Currently director of sales at VP Records and project director for Friends for Life, Talbert sees better days ahead. "Reggae music is making strides [in the mainstream] once again," the Detroit native observes. The recent evolution of hip-hop production has stoked a new appreciation for dancehall in the United States. "You can credit Timbaland with borrowing from reggae," says Talbert of the hit-making hip-hop producer with a gift for working the open spaces in a beat much like dancehall's riddim wizards do. "I don't want to say that hip-hop is biting from reggae, but the sounds are merging more. It's less a hip-hop-reggae thing than a contemporary urban feel."
That emerging urban feel helped the decade-old VP label land its first album in the Billboard pop charts with Sean Paul's platinum-certified Dutty Rock. Eager to tap the trend, Atlantic Records formed a partnership with indie VP to amp up the promotion and distribution of what the Atlantic folks are calling the "dancehall hip-hop niche." While Atlantic jumped on the buzz created by Sean Paul's single "Gimme the Light" after it was released, Friends for Life is the first album to be handled entirely through the VP/Atlantic partnership.
"[Buju] seemed like he would be perfect for us," Talbert reveals. "With a new deal like this you [as a record company] want to put your best stuff forward and really deliver."
On another no-video-shoot afternoon in Miami, Buju Banton keeps hitting the repeat button on the stereo of my Volkswagen Passat. Then he leans back into the passenger seat, half closes his eyes, and sings along to his new song "Up Ye Mighty Race." Moved by his own tribute to Jamaican-born African nationalist hero Marcus Garvey, the reggae star throws his head back and grins a beatific grin. As we follow his friend's mint green Cadillac Escalade through the maze of one-way downtown streets to Garcia's Seafood Grille & Fish Market on the Miami River, an ominous bass line pulses from the speakers like the beat of a broken heart or the march of a wounded army. Liberty and democracy are truly expensive/Can even cost your life, Buju cries, shaking his dreads. Pumped by his own message, he laughs, "This is my favorite song on the album." Then he hits the repeat button again.
The sing-along comes to an end when Buju spies an upscale auto accessories store on a side street as we creep through the lunch-hour congestion. "I'll have to remember this and come back," he says to himself. He likes fast cars, he says, to get his adrenaline going. Otherwise his life is so boring. "Don't you think that's boring?" he demands. "Answering questions all day?" Point taken.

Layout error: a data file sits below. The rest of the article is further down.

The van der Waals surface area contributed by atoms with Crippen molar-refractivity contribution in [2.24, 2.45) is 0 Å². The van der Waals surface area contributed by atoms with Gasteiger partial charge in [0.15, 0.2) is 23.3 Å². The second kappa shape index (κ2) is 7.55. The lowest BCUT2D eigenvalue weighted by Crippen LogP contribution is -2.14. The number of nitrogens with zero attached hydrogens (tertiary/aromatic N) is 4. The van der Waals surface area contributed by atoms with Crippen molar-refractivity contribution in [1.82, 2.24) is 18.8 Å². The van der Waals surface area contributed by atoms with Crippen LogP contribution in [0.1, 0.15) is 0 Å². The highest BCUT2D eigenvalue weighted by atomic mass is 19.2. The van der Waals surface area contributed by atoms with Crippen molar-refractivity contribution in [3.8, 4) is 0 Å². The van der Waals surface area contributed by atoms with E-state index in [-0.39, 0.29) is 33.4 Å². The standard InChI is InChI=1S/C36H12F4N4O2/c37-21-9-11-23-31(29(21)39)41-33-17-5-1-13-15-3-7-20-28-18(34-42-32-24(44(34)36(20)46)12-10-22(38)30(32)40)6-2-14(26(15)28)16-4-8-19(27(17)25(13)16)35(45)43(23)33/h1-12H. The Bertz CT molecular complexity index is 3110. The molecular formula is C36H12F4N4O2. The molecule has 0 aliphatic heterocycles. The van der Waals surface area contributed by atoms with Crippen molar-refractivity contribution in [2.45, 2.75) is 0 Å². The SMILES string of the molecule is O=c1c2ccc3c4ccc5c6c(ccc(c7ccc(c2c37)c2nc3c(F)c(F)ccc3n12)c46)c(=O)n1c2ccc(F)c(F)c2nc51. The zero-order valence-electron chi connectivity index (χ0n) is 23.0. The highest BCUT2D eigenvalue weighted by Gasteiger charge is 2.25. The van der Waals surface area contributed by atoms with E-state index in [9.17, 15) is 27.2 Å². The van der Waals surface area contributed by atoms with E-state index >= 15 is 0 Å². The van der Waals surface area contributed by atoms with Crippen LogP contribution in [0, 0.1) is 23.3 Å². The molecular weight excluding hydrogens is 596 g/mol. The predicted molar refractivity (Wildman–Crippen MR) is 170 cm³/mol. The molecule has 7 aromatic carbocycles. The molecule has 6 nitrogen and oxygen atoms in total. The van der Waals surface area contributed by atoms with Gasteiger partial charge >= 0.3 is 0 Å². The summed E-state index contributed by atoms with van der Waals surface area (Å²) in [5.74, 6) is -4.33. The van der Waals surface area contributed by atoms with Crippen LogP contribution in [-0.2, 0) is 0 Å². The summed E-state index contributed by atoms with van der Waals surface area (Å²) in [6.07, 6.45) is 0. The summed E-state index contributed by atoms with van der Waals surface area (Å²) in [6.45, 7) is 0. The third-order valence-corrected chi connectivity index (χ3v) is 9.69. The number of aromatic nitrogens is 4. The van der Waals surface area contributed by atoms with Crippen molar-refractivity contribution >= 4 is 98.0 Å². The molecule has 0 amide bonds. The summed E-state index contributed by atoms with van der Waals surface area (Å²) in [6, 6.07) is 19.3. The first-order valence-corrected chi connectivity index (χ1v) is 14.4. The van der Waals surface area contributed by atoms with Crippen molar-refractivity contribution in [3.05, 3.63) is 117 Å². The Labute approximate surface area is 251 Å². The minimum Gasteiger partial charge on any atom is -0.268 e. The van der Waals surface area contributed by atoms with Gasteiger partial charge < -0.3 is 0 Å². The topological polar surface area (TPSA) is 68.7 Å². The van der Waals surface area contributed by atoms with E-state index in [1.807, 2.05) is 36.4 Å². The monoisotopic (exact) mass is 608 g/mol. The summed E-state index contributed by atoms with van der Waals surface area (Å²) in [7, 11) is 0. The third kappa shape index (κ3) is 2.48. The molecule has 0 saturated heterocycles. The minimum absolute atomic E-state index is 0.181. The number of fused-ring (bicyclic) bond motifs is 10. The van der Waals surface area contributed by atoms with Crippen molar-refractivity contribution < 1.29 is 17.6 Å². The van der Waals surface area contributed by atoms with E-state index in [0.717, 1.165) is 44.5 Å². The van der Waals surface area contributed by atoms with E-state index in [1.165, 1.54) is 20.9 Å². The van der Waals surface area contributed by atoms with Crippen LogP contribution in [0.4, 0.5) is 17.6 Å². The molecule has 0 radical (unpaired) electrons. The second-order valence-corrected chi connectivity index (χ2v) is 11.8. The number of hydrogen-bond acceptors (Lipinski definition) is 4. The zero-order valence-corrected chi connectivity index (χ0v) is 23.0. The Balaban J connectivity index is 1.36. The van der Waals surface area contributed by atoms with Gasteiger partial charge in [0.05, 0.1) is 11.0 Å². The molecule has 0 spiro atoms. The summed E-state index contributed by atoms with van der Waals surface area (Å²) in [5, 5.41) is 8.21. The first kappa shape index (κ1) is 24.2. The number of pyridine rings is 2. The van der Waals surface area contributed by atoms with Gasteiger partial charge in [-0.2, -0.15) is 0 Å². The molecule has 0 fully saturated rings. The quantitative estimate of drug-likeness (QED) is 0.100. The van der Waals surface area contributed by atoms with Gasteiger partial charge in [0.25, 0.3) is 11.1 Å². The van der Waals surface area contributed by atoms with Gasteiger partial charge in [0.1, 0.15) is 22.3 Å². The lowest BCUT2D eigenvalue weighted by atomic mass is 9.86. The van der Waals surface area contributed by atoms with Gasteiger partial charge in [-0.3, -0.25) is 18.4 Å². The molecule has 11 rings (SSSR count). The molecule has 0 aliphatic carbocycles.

A few minutes later, when I point out the Historical Museum of Southern Florida on our right, he launches into a lecture on the plunder of Third World treasures by European and North American museums. Our own historical museum actually showcases the living Caribbean musical cultures of South Florida, but that is beside Buju's point.
"I don't go in there," he insists. "Them slavery museums, full of things taken from other cultures. I don't want to see that." This reminds him of the way Western history glosses over slavery and that, even more painfully, reminds him that many of the children of the African Diaspora would rather forget that history themselves. "We just let slavery pass," he laments. "Some people don't even want to remember [the history] about themselves. What can we do about this?"
Before he can answer, a flaming red motorcycle cuts across the street in front of us and flies onto the I-95 expressway.
"Bumbo klaat!" Buju exclaims, giddy with speed. "What was that?"
Buju's moods shift as fast and furious as the genres do on Friends for Life. The eighteen tracks skip from the militancy of "Up Ye Mighty Race" to the old-school ska of "Feeling Groovy" to the R&B appeal of "What Am I Gonna Do?" to the lover's rock-rap "Good Times" featuring beloved Jamaican crooner Beres Hammond and thuggin' Nuyorican rapper Fat Joe. On the beautiful acoustic ballad "All Will Be Fine," the Rasta comforts the poor with a mournful moan backed by the lush harmonies of the Sons and Daughters Choir. Then on the dancehall-hip-hop track "Paid Not Played" -- featuring the Surprise riddim laid by Troyton Remi, the Miami-based producer responsible for Sean Paul's biggest hits -- the slack toaster is awed by wealth as he praises a woman for "pushing Escalade and rocking Prada."
No matter how much Buju might like fast cars and expensive women, the souljah in him is wary of leaving the underground if that means promoting only bling-bling, at the expense of his more radical message. "I don't want to reach the masses if that means being muzzled," he insists. "The major labels, they are looking for someone to represent reggae music to the world, but they keep choosing the wrong person. They need someone who can represent the whole of Jamaican music." For hard-core fans, Buju is already the chosen one.